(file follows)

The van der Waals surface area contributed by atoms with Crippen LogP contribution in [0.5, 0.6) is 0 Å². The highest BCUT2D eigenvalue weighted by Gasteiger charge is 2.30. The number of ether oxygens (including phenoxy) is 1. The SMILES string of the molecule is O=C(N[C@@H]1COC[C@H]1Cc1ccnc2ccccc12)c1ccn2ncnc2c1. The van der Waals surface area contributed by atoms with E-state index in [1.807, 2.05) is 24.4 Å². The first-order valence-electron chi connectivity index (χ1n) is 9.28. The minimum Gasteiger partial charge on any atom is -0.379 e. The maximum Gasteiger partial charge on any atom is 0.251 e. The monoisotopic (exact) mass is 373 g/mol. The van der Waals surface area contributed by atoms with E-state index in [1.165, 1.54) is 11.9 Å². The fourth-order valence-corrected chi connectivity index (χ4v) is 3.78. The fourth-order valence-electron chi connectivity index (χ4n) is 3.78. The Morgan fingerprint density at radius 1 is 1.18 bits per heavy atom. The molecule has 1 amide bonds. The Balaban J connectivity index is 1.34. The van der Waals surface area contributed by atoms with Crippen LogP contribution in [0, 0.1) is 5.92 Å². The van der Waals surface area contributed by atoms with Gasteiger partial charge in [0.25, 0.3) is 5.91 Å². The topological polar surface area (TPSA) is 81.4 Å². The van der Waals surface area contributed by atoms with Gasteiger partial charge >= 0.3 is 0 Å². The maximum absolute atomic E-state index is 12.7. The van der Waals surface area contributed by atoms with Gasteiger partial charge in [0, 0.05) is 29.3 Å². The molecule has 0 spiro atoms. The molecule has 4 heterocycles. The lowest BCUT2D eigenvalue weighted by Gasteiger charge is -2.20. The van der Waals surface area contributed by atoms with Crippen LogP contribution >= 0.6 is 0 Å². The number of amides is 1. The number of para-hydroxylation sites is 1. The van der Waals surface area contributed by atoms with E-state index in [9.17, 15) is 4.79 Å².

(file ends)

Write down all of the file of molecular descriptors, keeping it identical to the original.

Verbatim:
The van der Waals surface area contributed by atoms with Crippen LogP contribution in [0.5, 0.6) is 0 Å². The highest BCUT2D eigenvalue weighted by Gasteiger charge is 2.30. The number of ether oxygens (including phenoxy) is 1. The SMILES string of the molecule is O=C(N[C@@H]1COC[C@H]1Cc1ccnc2ccccc12)c1ccn2ncnc2c1. The van der Waals surface area contributed by atoms with E-state index in [1.807, 2.05) is 24.4 Å². The first-order valence-electron chi connectivity index (χ1n) is 9.28. The minimum Gasteiger partial charge on any atom is -0.379 e. The maximum Gasteiger partial charge on any atom is 0.251 e. The monoisotopic (exact) mass is 373 g/mol. The van der Waals surface area contributed by atoms with E-state index in [1.165, 1.54) is 11.9 Å². The fourth-order valence-corrected chi connectivity index (χ4v) is 3.78. The fourth-order valence-electron chi connectivity index (χ4n) is 3.78. The Morgan fingerprint density at radius 1 is 1.18 bits per heavy atom. The molecule has 1 amide bonds. The Balaban J connectivity index is 1.34. The van der Waals surface area contributed by atoms with Crippen LogP contribution in [0, 0.1) is 5.92 Å². The van der Waals surface area contributed by atoms with Gasteiger partial charge in [0.25, 0.3) is 5.91 Å². The topological polar surface area (TPSA) is 81.4 Å². The van der Waals surface area contributed by atoms with Gasteiger partial charge >= 0.3 is 0 Å². The maximum absolute atomic E-state index is 12.7. The van der Waals surface area contributed by atoms with Gasteiger partial charge in [0, 0.05) is 29.3 Å². The molecule has 0 spiro atoms. The molecule has 4 heterocycles. The lowest BCUT2D eigenvalue weighted by Gasteiger charge is -2.20. The van der Waals surface area contributed by atoms with Crippen LogP contribution >= 0.6 is 0 Å². The number of amides is 1. The number of para-hydroxylation sites is 1. The van der Waals surface area contributed by atoms with E-state index in [9.17, 15) is 4.79 Å².